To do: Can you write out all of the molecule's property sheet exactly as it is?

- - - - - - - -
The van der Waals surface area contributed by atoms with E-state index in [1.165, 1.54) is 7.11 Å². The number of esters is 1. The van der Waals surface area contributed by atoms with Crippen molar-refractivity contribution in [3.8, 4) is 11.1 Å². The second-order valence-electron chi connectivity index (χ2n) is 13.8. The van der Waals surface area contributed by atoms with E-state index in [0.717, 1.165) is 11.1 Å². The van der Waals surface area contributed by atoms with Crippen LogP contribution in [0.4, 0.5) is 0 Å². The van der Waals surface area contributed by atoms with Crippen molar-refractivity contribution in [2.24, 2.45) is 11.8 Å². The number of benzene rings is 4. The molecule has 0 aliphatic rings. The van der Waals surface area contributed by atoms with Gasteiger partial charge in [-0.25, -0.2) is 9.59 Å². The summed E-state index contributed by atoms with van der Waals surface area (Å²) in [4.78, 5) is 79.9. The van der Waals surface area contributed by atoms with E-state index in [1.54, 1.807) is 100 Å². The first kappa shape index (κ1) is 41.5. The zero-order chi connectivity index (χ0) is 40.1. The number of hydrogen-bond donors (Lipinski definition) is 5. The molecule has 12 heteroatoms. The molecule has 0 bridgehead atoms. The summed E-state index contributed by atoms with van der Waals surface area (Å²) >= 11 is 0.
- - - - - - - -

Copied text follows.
The van der Waals surface area contributed by atoms with E-state index in [1.165, 1.54) is 7.11 Å². The number of esters is 1. The van der Waals surface area contributed by atoms with Crippen molar-refractivity contribution in [3.8, 4) is 11.1 Å². The second-order valence-electron chi connectivity index (χ2n) is 13.8. The van der Waals surface area contributed by atoms with E-state index in [0.717, 1.165) is 11.1 Å². The van der Waals surface area contributed by atoms with Crippen LogP contribution in [0.4, 0.5) is 0 Å². The van der Waals surface area contributed by atoms with Crippen molar-refractivity contribution in [2.24, 2.45) is 11.8 Å². The number of benzene rings is 4. The molecule has 0 aliphatic rings. The van der Waals surface area contributed by atoms with Gasteiger partial charge in [-0.25, -0.2) is 9.59 Å². The summed E-state index contributed by atoms with van der Waals surface area (Å²) in [4.78, 5) is 79.9. The van der Waals surface area contributed by atoms with E-state index in [1.54, 1.807) is 100 Å². The first kappa shape index (κ1) is 41.5. The zero-order chi connectivity index (χ0) is 40.1. The number of hydrogen-bond donors (Lipinski definition) is 5. The molecule has 12 heteroatoms. The molecule has 0 bridgehead atoms. The summed E-state index contributed by atoms with van der Waals surface area (Å²) >= 11 is 0.